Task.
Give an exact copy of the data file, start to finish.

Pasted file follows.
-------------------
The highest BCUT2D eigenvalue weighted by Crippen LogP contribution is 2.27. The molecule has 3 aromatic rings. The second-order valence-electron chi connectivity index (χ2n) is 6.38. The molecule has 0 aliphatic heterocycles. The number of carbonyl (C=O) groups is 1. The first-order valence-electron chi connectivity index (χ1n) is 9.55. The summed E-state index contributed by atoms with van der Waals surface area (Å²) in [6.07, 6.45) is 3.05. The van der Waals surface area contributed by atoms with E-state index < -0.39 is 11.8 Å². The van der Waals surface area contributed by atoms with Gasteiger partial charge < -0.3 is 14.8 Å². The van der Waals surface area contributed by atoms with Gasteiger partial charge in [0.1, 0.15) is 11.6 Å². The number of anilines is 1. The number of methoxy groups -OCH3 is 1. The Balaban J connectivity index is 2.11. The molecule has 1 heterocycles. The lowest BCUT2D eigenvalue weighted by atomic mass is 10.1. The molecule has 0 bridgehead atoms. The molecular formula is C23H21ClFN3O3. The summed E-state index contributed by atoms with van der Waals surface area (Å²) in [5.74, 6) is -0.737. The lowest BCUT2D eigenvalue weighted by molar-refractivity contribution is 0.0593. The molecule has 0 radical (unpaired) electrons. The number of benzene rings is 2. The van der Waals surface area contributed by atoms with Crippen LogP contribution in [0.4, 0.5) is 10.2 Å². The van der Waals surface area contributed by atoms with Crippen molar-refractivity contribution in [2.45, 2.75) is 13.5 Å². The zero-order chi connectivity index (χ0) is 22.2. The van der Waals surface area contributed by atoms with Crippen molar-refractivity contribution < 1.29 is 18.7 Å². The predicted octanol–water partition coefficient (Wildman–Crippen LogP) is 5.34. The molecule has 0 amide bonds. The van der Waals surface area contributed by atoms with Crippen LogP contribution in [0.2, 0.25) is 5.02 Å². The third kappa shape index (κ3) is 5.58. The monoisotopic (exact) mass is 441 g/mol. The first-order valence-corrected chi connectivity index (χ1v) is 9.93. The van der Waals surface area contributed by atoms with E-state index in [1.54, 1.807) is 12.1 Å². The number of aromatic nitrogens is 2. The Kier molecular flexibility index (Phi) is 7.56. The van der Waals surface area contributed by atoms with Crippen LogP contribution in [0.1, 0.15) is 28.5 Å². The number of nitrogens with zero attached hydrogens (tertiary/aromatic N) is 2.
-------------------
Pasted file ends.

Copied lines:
The highest BCUT2D eigenvalue weighted by Crippen LogP contribution is 2.27. The molecule has 3 aromatic rings. The second-order valence-electron chi connectivity index (χ2n) is 6.38. The molecule has 0 aliphatic heterocycles. The number of carbonyl (C=O) groups is 1. The first-order valence-electron chi connectivity index (χ1n) is 9.55. The summed E-state index contributed by atoms with van der Waals surface area (Å²) in [6.07, 6.45) is 3.05. The van der Waals surface area contributed by atoms with E-state index < -0.39 is 11.8 Å². The van der Waals surface area contributed by atoms with Gasteiger partial charge < -0.3 is 14.8 Å². The van der Waals surface area contributed by atoms with Gasteiger partial charge in [0.1, 0.15) is 11.6 Å². The number of anilines is 1. The number of methoxy groups -OCH3 is 1. The Balaban J connectivity index is 2.11. The molecule has 1 heterocycles. The lowest BCUT2D eigenvalue weighted by atomic mass is 10.1. The molecule has 0 bridgehead atoms. The molecular formula is C23H21ClFN3O3. The summed E-state index contributed by atoms with van der Waals surface area (Å²) in [5.74, 6) is -0.737. The lowest BCUT2D eigenvalue weighted by molar-refractivity contribution is 0.0593. The molecule has 0 radical (unpaired) electrons. The number of benzene rings is 2. The van der Waals surface area contributed by atoms with Crippen LogP contribution in [0.4, 0.5) is 10.2 Å². The van der Waals surface area contributed by atoms with Crippen molar-refractivity contribution in [2.45, 2.75) is 13.5 Å². The zero-order chi connectivity index (χ0) is 22.2. The van der Waals surface area contributed by atoms with Crippen molar-refractivity contribution < 1.29 is 18.7 Å². The predicted octanol–water partition coefficient (Wildman–Crippen LogP) is 5.34. The molecule has 0 amide bonds. The van der Waals surface area contributed by atoms with Crippen LogP contribution in [0.2, 0.25) is 5.02 Å². The third kappa shape index (κ3) is 5.58. The monoisotopic (exact) mass is 441 g/mol. The first-order valence-corrected chi connectivity index (χ1v) is 9.93. The van der Waals surface area contributed by atoms with E-state index in [1.54, 1.807) is 12.1 Å². The number of aromatic nitrogens is 2. The Kier molecular flexibility index (Phi) is 7.56. The van der Waals surface area contributed by atoms with Crippen LogP contribution in [0.1, 0.15) is 28.5 Å². The number of nitrogens with zero attached hydrogens (tertiary/aromatic N) is 2.